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Individuals have an advantage in the current publishing landscape. As traditional media continues its unbundling, solo creators can carve out profitable audiences using the available tools and tactics. This edition highlights a number of resources aimed at helping individual publishers succeed in the new era.
💯 Top picks
Don’t price your newsletter only according to what it is; price it according to what it helps others do.
In the latest article from the Ghost blog, four questions are presented to help publishers think more holistically about their pricing structures. The questions are as follows:
- What is the exact cost to run your newsletter per year?
- What is the quantifiable value a reader gets by subscribing?
- How else do you plan to make money from your content?
- What type of content do you publish and how often?
Additional details plus examples can be found in the linked blog article.
The Sample is a newsletter recommendation and discovery tool that assists publishers and readers in finding one another. On the publisher side, you can submit your newsletter, categorize it, then relax as their algorithm shows your work to new people. On the reader side, subscribers check the categories they're interested in and receive a different newsletter every day for 21 days.
💸 Business models
Three-quarters of those who leave an employer to freelance report making more money than in a traditional job.
Fortune recently released an article that pulls together a collection of important statistics from the booming gig economy. The trends show that more people partook in gig-related work because of the pandemic, and many of those people significantly increased their incomes as a result. Most notably, this pattern is expected to accelerate as Gen Z enters the workforce.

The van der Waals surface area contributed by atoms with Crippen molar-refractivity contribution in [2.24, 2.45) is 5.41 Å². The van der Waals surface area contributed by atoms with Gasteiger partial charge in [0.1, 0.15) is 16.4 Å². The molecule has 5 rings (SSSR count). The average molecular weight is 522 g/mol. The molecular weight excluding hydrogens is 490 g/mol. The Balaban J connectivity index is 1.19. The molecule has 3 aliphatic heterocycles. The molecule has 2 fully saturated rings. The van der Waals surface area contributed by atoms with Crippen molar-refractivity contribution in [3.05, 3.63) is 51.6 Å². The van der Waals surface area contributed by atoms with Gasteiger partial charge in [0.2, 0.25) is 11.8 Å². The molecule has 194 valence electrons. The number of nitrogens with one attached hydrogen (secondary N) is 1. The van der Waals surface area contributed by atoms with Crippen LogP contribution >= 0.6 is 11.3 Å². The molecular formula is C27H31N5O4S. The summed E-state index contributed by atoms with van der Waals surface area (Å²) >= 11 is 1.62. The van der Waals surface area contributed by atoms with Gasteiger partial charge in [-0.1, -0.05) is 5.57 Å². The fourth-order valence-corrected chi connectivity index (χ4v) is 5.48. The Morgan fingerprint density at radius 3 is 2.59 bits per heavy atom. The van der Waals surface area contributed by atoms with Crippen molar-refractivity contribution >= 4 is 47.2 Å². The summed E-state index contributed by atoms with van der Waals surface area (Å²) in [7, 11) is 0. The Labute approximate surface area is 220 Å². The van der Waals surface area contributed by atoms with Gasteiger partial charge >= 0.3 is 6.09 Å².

Ethan Brooks, a writer for The Hustle, breaks down the business models used by successful 7-figure newsletters. Brooks writes that one of the biggest opportunities is the local news space where "200+ US counties have neither daily nor weekly newspapers." Another useful Twitter thread from Brooks covers the newsletter engine, a model that "shows how money/attention flow through a newsletter business."
In what seems like a strategic response to Apple's premium podcast announcement, Spotify released the details of their paid podcasting features through their Anchor tool. One of the most significant differences between the platforms are the fees: Apple will take 30% in year one and 15% from then on; Spotify will take 0% for two years, then a 5% fee going forward.
Related: Spotify’s surprise - Stratechery
📝 Modern publishing
A key to understanding Substack’s impact on the news is to recognize that the kind of journalism that tends to thrive there—so far, at least for the most part—is not actually news. It’s commentary and analysis.